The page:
A recent lunch date took me to Pezenas, and since I got there way too early I went for a walk, and took pictures :-). Finding things to photograph in Pezenas is not difficult, but I did kind of restrict my output by using a telephoto lens on my camera, which meant that I was going to have to concentrate on details. And details abound in Pezenas. Take the balcony railings: it is as though someone had gone through an ironmonger’s catalogue and ordered one of each. The variety is simply amazing!
The pictures above are only a fraction of what there is. And then there is the stonework – exquisite and in most cases beautifully restored!
Pezenas came to prominence in the Middle Ages, when the town hosted the important Languedoc fairs, which attracted buyers and vendors from all over the Mediterranean basin. Later the town hosted the assembly of the Languedoc states, a gathering of noblemen and bishops, for the purpose of setting taxes.
Many of the buildings in the ancient centre of the town have been renovated and some of their magnificent courtyards are open to the public.
Quirky details are there to be discovered:
Pezenas is famous for its doors,
and also for little pies called Petits Pates de Pezenas, a (to my mind) strange confection containing meat and dried fruit, savoury and sweet at the same time. According to one legend the recipe has an English connection…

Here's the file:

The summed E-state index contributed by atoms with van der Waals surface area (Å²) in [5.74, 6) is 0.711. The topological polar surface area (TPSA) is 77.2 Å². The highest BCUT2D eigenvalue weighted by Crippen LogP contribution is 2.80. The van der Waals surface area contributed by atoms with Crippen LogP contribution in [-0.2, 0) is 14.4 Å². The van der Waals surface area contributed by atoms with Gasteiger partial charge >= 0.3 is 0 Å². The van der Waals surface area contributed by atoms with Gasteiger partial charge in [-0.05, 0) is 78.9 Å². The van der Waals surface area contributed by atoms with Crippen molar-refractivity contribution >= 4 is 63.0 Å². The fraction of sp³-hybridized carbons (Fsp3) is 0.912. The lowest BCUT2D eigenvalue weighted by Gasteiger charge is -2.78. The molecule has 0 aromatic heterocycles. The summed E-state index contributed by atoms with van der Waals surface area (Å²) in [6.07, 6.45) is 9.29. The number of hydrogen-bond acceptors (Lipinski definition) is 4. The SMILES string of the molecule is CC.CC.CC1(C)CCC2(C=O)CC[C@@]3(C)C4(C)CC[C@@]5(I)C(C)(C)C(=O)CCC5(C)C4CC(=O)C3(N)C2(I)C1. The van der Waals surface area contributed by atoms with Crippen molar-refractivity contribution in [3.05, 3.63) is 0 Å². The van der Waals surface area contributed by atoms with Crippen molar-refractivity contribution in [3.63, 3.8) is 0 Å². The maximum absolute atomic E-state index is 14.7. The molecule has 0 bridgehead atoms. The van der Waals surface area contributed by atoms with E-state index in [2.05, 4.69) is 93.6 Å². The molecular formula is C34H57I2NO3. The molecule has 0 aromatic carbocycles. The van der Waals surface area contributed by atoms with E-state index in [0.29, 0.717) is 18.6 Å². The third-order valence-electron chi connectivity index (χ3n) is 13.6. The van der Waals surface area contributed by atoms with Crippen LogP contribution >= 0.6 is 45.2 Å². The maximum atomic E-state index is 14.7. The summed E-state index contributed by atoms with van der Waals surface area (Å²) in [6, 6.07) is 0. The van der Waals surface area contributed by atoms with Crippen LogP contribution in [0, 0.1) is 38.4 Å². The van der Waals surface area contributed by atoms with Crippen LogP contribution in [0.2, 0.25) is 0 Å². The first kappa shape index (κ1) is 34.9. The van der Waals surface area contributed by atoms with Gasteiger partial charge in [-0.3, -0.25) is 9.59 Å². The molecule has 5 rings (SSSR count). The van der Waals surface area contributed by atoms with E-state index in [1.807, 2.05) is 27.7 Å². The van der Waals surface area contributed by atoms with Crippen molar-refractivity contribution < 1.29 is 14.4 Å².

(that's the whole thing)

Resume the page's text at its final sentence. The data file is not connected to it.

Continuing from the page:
The church has some beautiful stained glass, and an impressive pipe organ case.
Finally I got to the restaurant – Hana Sushi is run by Yumi Matsui and serves traditional Japanese food. The small room downstairs is decorated with traditional origami, Japanese textiles and lanterns, and upstairs you can dine sitting on the floor on tatami (rice straw) mats. There is also a terrace on the first floor, and that’s where we ate.
To start with there was edamame (green soy beans), two types of Gyoza (dumplings) and a salad made from algue/seaweed.
To follow we had a selection of dishes: Ebi Bento, which was with tempura prawns, Sushi Bento, a bowl of sushi rice with an assortment of raw fish and vegetables, and California Sushi (tuna, prawns, salmon and avocado).
It was all delicious and the food was very fresh – of course all important with raw fish! I can’t tell you how hungry I feel writing this – I feel another trip to Pezenas coming on very soon!!
Oh, and the Moliere connection in the title?? During the mid 17th century, Moliere came to Pezenas several times with his group of actors, to perform his plays and to entertain the nobles of the Languedoc states. It is said that many of the personages of the time found their way into Moliere’s plays. There’s a lot more to the Moliere/Pezenas story, but that will be for another post :-)!